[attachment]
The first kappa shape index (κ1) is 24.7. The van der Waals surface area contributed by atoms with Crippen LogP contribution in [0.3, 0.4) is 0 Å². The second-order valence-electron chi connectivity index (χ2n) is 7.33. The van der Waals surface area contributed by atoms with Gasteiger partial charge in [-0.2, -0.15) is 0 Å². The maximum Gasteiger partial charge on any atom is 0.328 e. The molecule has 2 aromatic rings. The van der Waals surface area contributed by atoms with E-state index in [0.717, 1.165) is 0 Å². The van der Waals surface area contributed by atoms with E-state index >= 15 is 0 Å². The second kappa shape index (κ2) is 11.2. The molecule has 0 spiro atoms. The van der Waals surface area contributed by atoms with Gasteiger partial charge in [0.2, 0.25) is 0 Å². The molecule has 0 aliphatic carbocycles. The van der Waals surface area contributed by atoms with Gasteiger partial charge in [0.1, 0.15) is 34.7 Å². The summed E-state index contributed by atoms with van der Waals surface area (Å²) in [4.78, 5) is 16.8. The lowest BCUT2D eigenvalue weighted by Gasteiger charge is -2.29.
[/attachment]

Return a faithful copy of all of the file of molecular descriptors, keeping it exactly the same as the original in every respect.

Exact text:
The first kappa shape index (κ1) is 24.7. The van der Waals surface area contributed by atoms with Crippen LogP contribution in [0.3, 0.4) is 0 Å². The second-order valence-electron chi connectivity index (χ2n) is 7.33. The van der Waals surface area contributed by atoms with Gasteiger partial charge in [-0.2, -0.15) is 0 Å². The maximum Gasteiger partial charge on any atom is 0.328 e. The molecule has 2 aromatic rings. The van der Waals surface area contributed by atoms with E-state index in [0.717, 1.165) is 0 Å². The van der Waals surface area contributed by atoms with E-state index >= 15 is 0 Å². The second kappa shape index (κ2) is 11.2. The molecule has 0 spiro atoms. The van der Waals surface area contributed by atoms with Gasteiger partial charge in [0.2, 0.25) is 0 Å². The molecule has 0 aliphatic carbocycles. The van der Waals surface area contributed by atoms with Gasteiger partial charge in [0.1, 0.15) is 34.7 Å². The summed E-state index contributed by atoms with van der Waals surface area (Å²) in [4.78, 5) is 16.8. The lowest BCUT2D eigenvalue weighted by Gasteiger charge is -2.29.